2) The seats are just as comfortable as they’re bolstered. One concern I have about performance models are seats that don’t supply even support across the back. Even if you only occasionally experience lower back pain, the seats can make or break your driving experience. Happily, the 400 SPORT’s seats were firm, yet comfortable and bolstered, but not exaggerated.
Press the ignition button and immediately the 400 SPORT roars to life. The active exhaust system is a hoot, especially when idling. Press hard on the accelerator and the exhaust system sends a rapidly growing rumble through the pipes before booming out the back. You’ll get this same experience while driving, especially as you let up on the gas pedal and naturally slow down. All that built up back pressure wants a release, then delivers a sweet tone when it does.
I’m not one to diminish the finer attributes of a V8, especially the boosted engine powering some F-TYPE trims. Having access to an amazing amount of power in a small vehicle is a mind-blowing experience. The supercharged V6 powering the 400 SPORT is more than sufficient, however, rocketing this sports car from 0-60 mph in under five seconds.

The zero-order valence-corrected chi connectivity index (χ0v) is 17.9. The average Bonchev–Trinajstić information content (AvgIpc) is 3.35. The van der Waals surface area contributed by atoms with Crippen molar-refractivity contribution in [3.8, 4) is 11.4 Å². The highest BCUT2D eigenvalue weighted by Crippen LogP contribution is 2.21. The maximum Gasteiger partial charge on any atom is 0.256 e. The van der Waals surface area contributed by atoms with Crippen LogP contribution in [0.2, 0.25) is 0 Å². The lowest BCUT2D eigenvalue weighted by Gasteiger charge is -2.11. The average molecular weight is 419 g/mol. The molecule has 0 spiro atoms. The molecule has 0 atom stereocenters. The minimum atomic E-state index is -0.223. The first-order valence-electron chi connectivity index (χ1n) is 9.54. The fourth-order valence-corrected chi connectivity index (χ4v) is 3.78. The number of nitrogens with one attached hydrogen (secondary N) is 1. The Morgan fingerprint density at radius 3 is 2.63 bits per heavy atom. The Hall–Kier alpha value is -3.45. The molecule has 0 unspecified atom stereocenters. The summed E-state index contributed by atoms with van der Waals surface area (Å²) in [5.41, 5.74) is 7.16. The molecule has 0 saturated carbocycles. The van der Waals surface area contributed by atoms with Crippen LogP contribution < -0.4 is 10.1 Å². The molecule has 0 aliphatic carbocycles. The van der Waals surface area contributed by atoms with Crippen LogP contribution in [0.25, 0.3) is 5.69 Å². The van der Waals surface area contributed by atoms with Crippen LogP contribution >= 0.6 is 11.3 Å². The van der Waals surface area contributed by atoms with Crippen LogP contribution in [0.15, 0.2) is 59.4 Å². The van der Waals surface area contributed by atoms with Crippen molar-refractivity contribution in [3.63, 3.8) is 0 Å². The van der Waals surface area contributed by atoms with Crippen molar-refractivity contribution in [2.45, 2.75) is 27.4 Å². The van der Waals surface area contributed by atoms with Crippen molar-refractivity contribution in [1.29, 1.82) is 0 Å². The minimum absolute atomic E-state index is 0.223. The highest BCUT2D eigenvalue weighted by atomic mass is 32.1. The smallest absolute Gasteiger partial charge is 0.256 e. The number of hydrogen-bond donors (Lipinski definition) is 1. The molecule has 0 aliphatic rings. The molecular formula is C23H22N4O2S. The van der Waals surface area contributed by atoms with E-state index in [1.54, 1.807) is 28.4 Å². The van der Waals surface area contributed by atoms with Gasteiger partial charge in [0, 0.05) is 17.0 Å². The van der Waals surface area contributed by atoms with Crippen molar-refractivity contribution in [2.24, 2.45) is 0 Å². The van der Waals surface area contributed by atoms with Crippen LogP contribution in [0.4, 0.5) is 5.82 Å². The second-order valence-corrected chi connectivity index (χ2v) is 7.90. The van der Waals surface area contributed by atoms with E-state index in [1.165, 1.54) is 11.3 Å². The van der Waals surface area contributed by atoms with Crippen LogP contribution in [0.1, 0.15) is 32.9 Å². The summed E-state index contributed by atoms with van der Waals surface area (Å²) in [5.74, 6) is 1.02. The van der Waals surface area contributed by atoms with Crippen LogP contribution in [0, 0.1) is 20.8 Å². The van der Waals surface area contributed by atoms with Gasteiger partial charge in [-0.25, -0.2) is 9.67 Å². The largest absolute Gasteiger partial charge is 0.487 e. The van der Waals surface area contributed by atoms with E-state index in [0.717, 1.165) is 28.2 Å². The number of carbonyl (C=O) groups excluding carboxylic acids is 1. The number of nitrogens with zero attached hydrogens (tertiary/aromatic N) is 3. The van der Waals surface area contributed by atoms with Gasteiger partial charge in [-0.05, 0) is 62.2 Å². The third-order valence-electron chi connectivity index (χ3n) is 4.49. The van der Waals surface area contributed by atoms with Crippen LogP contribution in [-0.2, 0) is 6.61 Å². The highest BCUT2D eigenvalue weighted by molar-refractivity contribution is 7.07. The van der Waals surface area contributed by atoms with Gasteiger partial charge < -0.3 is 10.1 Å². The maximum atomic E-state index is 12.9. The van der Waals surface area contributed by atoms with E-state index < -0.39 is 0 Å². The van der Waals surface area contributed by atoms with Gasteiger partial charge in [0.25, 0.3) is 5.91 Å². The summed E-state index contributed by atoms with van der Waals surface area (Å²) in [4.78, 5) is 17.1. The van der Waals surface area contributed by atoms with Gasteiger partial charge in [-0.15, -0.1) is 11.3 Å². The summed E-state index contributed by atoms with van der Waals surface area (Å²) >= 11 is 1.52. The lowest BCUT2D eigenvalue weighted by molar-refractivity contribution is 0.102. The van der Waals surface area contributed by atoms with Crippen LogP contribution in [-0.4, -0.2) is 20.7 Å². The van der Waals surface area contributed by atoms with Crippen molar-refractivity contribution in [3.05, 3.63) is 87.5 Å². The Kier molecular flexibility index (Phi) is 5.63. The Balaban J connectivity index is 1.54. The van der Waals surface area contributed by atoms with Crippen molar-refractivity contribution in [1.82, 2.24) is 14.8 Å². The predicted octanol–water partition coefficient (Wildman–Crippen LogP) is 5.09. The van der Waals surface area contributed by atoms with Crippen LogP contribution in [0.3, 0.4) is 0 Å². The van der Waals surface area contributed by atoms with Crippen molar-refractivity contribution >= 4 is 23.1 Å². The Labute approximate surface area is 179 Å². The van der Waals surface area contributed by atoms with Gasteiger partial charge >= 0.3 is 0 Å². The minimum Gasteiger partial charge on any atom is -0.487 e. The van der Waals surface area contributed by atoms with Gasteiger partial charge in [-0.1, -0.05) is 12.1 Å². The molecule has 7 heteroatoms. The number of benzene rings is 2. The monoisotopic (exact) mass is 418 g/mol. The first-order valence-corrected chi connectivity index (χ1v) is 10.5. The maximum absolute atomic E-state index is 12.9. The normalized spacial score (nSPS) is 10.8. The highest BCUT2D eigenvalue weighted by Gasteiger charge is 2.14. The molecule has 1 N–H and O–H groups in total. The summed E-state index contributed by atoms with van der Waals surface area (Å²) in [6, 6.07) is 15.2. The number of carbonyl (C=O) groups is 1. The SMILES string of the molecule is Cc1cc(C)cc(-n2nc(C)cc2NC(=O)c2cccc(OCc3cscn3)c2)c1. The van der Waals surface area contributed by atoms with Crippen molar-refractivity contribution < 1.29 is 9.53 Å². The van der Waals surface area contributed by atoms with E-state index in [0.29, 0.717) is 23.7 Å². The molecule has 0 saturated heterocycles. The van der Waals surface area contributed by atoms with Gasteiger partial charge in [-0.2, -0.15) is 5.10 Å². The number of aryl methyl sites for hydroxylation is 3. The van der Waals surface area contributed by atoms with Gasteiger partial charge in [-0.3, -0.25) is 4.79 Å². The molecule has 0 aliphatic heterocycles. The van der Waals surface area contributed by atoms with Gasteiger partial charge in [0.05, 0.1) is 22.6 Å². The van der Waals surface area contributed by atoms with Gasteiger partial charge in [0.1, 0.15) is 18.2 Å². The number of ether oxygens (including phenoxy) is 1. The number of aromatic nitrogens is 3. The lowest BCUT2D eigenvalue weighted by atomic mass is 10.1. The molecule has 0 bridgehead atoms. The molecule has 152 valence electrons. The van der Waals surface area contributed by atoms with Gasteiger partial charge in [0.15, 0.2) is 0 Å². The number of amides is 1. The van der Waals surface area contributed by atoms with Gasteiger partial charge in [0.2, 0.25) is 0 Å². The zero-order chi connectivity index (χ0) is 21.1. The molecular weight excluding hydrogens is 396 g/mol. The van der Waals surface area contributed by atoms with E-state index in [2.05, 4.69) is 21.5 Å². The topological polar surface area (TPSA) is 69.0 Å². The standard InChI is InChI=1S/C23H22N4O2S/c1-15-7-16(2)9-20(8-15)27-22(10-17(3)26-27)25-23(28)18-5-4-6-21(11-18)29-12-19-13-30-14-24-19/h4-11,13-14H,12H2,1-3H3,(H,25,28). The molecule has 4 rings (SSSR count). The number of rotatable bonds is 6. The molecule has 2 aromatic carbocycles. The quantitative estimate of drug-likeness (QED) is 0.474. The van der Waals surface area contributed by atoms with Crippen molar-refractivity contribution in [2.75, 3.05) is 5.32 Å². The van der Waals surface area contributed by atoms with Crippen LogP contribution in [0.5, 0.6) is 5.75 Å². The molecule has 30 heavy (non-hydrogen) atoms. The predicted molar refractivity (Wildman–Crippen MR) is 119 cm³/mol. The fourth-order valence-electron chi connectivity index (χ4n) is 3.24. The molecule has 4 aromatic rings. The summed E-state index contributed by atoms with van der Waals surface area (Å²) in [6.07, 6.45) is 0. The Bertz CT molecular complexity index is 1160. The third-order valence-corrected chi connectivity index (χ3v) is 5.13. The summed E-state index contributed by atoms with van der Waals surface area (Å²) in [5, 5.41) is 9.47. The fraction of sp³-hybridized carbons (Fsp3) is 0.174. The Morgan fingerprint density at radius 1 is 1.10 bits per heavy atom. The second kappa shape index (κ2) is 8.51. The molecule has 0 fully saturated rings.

Keep an eye on your rearview mirror as you climb to highway speeds and beyond for at 70 mph the active rear spoiler automatically rises into place and stays up until your speed falls below 50 mph or when you stop. My only concern here is that watching law enforcement will see its rise as visible proof you’re going too fast, so use caution here.
The F-TYPE offers outstanding steering and handling. Most times, you’ll feel firmly planted to the pavement. Familiarize yourself with the configurable drive mode switch, which controls steering, shifting, throttle and shock damping. Find your sweet spot and enjoy.
All in all, the F-TYPE is forgiving and uplifting — you’ll feel like a professional driver as you press into every curve and come out of it with your heart pounding, a silly grin fixed to your face and thoughts of tackling the next curve racing through your mind. If there is one drawback it would be the lack of a manual gearbox for rear-wheel drive versions. That said, switching to sport mode and using the paddle shifters supplies a generous measure of fun.